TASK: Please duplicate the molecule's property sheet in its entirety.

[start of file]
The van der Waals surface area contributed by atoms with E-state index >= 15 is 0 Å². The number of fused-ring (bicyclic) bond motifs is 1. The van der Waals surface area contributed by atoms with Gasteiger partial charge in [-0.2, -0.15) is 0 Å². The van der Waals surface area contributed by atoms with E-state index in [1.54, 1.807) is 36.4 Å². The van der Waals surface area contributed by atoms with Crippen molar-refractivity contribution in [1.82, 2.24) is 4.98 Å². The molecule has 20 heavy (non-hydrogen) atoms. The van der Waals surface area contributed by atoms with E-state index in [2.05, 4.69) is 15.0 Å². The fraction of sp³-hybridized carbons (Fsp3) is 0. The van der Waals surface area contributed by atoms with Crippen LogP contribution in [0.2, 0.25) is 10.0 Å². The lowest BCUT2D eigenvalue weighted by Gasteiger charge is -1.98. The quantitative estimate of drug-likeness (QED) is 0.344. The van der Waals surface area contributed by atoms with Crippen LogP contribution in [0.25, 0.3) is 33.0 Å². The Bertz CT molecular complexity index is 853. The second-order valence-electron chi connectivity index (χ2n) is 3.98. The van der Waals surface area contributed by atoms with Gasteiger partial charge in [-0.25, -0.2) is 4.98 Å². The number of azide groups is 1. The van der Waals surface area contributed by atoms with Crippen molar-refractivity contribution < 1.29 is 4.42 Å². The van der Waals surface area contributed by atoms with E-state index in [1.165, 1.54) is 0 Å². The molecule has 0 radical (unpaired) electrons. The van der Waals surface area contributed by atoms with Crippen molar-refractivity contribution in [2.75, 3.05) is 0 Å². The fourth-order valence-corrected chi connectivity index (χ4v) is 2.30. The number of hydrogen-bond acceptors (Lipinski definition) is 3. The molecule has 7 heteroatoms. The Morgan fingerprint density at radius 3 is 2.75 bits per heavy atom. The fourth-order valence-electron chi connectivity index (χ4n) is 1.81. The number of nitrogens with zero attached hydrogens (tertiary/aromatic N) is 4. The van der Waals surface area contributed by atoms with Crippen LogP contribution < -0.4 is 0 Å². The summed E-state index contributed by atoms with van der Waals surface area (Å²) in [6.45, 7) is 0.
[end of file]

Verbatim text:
The van der Waals surface area contributed by atoms with E-state index >= 15 is 0 Å². The number of fused-ring (bicyclic) bond motifs is 1. The van der Waals surface area contributed by atoms with Gasteiger partial charge in [-0.2, -0.15) is 0 Å². The van der Waals surface area contributed by atoms with E-state index in [1.54, 1.807) is 36.4 Å². The van der Waals surface area contributed by atoms with Crippen molar-refractivity contribution in [1.82, 2.24) is 4.98 Å². The molecule has 20 heavy (non-hydrogen) atoms. The van der Waals surface area contributed by atoms with E-state index in [2.05, 4.69) is 15.0 Å². The fraction of sp³-hybridized carbons (Fsp3) is 0. The van der Waals surface area contributed by atoms with Crippen LogP contribution in [0.2, 0.25) is 10.0 Å². The lowest BCUT2D eigenvalue weighted by Gasteiger charge is -1.98. The quantitative estimate of drug-likeness (QED) is 0.344. The van der Waals surface area contributed by atoms with Crippen LogP contribution in [0.25, 0.3) is 33.0 Å². The Bertz CT molecular complexity index is 853. The second-order valence-electron chi connectivity index (χ2n) is 3.98. The van der Waals surface area contributed by atoms with Gasteiger partial charge in [-0.25, -0.2) is 4.98 Å². The number of azide groups is 1. The van der Waals surface area contributed by atoms with Crippen molar-refractivity contribution < 1.29 is 4.42 Å². The van der Waals surface area contributed by atoms with E-state index in [1.165, 1.54) is 0 Å². The molecule has 0 radical (unpaired) electrons. The van der Waals surface area contributed by atoms with Crippen molar-refractivity contribution in [2.75, 3.05) is 0 Å². The fourth-order valence-corrected chi connectivity index (χ4v) is 2.30. The number of hydrogen-bond acceptors (Lipinski definition) is 3. The molecule has 7 heteroatoms. The Morgan fingerprint density at radius 3 is 2.75 bits per heavy atom. The fourth-order valence-electron chi connectivity index (χ4n) is 1.81. The number of nitrogens with zero attached hydrogens (tertiary/aromatic N) is 4. The van der Waals surface area contributed by atoms with Crippen LogP contribution < -0.4 is 0 Å². The summed E-state index contributed by atoms with van der Waals surface area (Å²) in [6.45, 7) is 0.